For some, getting married is a milestone in life taken for granted or naturally expected. Others object to the idea of what they see as a patriarchal union.

Rebecca Steinfield and Charles Keidan opposed the idea of marriage and felt a civil partnership reflected the equal nature of their relationship and was without the social expectations that are tied to marriage. However, the 2004 Civil Partnership Act only allows for same-sex couples and the couple believe it is unfair to prevent them enjoying this status. They are currently challenging through the courts a right to make civil partnerships available to mixed-sex couples.

As many as 3.3 million unmarried mixed-sex couples in the UK have very little to no legal rights, and a change in the law would mean they have the option to choose a civil partnership if they don’t want to get married for legal protections such as the ability to inherit property tax-free from their partner.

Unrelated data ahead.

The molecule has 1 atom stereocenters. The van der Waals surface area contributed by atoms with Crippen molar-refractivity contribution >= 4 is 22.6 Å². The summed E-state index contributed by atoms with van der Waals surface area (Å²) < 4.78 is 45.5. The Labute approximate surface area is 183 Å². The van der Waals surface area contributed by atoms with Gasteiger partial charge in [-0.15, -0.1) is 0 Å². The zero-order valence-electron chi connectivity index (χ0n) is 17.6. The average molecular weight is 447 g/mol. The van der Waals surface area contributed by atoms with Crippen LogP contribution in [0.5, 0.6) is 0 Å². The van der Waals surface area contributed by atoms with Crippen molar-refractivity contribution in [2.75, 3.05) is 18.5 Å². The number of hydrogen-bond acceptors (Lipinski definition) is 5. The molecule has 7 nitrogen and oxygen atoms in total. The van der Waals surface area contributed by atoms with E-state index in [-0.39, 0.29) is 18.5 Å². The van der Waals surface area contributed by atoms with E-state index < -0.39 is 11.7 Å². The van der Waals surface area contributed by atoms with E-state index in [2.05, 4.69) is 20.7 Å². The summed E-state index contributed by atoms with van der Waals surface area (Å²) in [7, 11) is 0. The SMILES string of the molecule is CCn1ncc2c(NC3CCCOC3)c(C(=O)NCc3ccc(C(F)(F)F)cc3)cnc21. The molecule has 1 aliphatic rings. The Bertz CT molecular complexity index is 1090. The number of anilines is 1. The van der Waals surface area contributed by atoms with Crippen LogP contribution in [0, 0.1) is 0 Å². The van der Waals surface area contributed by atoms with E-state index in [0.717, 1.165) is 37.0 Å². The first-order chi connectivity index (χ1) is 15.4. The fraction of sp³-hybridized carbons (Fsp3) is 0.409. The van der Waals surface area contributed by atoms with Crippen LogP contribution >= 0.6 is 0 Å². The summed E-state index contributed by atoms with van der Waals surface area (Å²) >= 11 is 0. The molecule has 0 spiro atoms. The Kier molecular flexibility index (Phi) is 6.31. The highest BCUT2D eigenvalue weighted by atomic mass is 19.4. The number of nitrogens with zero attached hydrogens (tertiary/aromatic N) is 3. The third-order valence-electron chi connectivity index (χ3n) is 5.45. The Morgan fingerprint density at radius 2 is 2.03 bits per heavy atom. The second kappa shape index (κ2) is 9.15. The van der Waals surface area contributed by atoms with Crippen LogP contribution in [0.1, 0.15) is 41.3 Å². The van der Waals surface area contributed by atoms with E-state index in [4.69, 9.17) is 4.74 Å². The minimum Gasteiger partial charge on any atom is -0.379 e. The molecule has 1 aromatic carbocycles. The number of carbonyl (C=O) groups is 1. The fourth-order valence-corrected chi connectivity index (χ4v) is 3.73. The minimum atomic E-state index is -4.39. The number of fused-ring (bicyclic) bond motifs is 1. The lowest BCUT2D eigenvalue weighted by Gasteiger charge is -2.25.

The couple are campaigning for the law to allow mixed-sex couples the legal recognition and financial protections that come with being recognised by the law as partners, without having to get married. In Rebecca Steinfield’s words “we see each other as partners rather than husband and wife.”

Their legal battle has lasted 3 years to date and their case is before the Supreme Court last with the judgment to follow. This is a very significant case in relation to equality, and has gained a lot of support from the public to make civil partnerships available to all regardless of gender or sexual orientation.

 

If you require advice or assistance in relation to any of these issues or other family law matters at Jordans Solicitors we have a dedicated family law team who can help. Please dial 01924 387 110 and ask to speak with a member of the family law team or request a call back.


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